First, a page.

“Ages of prolonged uncertainty, while they are compatible with the highest degree of saintliness in a few, are inimical to the prosaic every-day virtues of respectable citizens. There seems no use in thrift, when tomorrow all your savings may be dissipated; no advantage in honesty, when the man towards whom you practise it is pretty sure to swindle you; no point in steadfast adherence to the cause, when no cause is important or has a chance of stable victory; no argument in favour of truthfulness, when only supple tergiversation makes the preservation of life and fortune possible. The man whose virtue has no source except a purely terrestrial prudence will in such a world, become an adventurer if he has the courage, and, if not, will seek obscurity as a timid time-server.”
Bertrand Russell, A History of Western Philosophy
“Social cohesion is a necessity, and mankind has never yet succeeded in enforcing cohesion by merely rational arguments. Every community is exposed to two opposite dangers: ossification through too much discipline and reverence for tradition, on the one hand; and on the other hand, dissolution, or subjection to foreign conquest, through the growth of individualism and personal experience that makes cooperation impossible”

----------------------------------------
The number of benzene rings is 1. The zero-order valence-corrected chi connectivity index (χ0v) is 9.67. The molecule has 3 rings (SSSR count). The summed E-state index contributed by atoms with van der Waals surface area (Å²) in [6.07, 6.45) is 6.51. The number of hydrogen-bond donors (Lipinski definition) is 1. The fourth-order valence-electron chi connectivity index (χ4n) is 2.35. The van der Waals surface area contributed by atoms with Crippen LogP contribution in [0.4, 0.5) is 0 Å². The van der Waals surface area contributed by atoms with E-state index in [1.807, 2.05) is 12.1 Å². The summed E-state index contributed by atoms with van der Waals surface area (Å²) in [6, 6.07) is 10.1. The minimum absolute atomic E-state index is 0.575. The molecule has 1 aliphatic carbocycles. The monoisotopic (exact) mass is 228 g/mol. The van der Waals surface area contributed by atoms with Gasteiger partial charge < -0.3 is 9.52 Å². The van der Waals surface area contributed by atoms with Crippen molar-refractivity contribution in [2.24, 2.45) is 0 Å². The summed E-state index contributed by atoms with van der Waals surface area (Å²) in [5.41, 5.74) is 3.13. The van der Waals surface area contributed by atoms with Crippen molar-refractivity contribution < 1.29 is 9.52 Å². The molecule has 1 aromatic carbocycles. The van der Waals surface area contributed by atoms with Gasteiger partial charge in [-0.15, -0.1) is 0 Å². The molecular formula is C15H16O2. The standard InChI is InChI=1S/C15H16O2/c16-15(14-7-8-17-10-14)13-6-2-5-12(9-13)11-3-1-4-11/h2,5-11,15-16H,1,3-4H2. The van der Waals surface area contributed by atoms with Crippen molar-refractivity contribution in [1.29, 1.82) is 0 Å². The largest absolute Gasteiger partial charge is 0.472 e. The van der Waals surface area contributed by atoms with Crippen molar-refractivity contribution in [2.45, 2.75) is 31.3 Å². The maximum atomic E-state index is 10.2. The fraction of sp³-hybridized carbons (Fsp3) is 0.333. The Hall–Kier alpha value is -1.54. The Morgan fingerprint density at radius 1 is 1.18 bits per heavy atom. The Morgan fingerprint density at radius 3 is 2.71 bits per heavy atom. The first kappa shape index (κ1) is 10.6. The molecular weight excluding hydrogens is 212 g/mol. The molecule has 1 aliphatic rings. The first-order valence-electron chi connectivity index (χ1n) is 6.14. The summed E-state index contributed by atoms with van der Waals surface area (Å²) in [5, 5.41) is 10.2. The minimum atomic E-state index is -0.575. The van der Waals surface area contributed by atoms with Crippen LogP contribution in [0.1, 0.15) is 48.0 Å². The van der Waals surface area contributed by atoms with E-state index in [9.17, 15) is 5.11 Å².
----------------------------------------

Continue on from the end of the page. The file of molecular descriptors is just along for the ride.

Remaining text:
Bertrand Russell, A History of Western Philosophy
“Noone has yet succeeded in inventing a philosophy at once credible and self-consistent. Locke aimed at credibility, and achieved it at the expense of consistency. Most of the great philosophers have done the opposite. A philosophy which is not self-consistent cannot be wholly true, but a philosophy which is self-consistent can very well be wholly false. The most fruitful philosophies have contained glaring inconsistencies, but for that very reason have been partially true. There is no reason to suppose that a self-consistent system contains more truth than one which, like Locke’s, is more or less wrong.”
Bertrand Russell, A History of Western Philosophy
“Man is not a solitary animal, and so long as social Life survives, self-realization cannot be the supreme principle of ethics.”
Bertrand Russell, A History of Western Philosophy
“Liberation from the tyranny of the body contributes to greatness, but just as much to greatness in sin as to greatness in virtue.”
Bertrand Russell, A History of Western Philosophy
“Philosophy, as I shall understand the word, is something intermediate between theology and science.”
Bertrand Russell, A History of Western Philosophy
“It might seem that the empirical philosopher is the slave of his material, but that the pure mathematician, like the musician, is a free creator of his world of ordered beauty.”